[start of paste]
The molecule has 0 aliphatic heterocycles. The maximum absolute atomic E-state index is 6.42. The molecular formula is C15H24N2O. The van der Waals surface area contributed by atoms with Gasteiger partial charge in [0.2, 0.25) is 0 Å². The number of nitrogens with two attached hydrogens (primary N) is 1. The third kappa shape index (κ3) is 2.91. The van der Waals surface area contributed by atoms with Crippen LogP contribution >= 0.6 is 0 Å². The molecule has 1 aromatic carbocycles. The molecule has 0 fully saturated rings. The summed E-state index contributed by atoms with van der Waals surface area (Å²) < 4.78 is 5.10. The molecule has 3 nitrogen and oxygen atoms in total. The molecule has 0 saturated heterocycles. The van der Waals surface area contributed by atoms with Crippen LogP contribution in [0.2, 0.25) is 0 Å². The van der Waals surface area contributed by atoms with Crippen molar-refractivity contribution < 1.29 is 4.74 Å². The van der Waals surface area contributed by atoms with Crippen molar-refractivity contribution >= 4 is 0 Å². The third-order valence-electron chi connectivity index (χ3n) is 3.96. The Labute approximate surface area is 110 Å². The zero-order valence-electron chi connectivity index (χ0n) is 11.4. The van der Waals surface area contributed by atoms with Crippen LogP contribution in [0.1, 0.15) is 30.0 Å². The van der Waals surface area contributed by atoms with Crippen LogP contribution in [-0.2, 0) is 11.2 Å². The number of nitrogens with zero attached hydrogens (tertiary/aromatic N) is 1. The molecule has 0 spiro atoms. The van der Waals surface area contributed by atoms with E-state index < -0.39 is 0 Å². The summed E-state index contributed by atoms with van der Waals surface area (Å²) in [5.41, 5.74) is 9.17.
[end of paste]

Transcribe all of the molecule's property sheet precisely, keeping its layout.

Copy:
The molecule has 0 aliphatic heterocycles. The maximum absolute atomic E-state index is 6.42. The molecular formula is C15H24N2O. The van der Waals surface area contributed by atoms with Gasteiger partial charge in [0.2, 0.25) is 0 Å². The number of nitrogens with two attached hydrogens (primary N) is 1. The third kappa shape index (κ3) is 2.91. The van der Waals surface area contributed by atoms with Crippen LogP contribution >= 0.6 is 0 Å². The molecule has 1 aromatic carbocycles. The molecule has 0 fully saturated rings. The summed E-state index contributed by atoms with van der Waals surface area (Å²) < 4.78 is 5.10. The molecule has 3 nitrogen and oxygen atoms in total. The molecule has 0 saturated heterocycles. The van der Waals surface area contributed by atoms with Crippen LogP contribution in [0.2, 0.25) is 0 Å². The van der Waals surface area contributed by atoms with Crippen molar-refractivity contribution < 1.29 is 4.74 Å². The van der Waals surface area contributed by atoms with Crippen molar-refractivity contribution >= 4 is 0 Å². The third-order valence-electron chi connectivity index (χ3n) is 3.96. The Labute approximate surface area is 110 Å². The zero-order valence-electron chi connectivity index (χ0n) is 11.4. The van der Waals surface area contributed by atoms with Crippen LogP contribution in [0.1, 0.15) is 30.0 Å². The van der Waals surface area contributed by atoms with Crippen LogP contribution in [-0.2, 0) is 11.2 Å². The number of nitrogens with zero attached hydrogens (tertiary/aromatic N) is 1. The molecule has 0 spiro atoms. The van der Waals surface area contributed by atoms with E-state index < -0.39 is 0 Å². The summed E-state index contributed by atoms with van der Waals surface area (Å²) in [5.41, 5.74) is 9.17.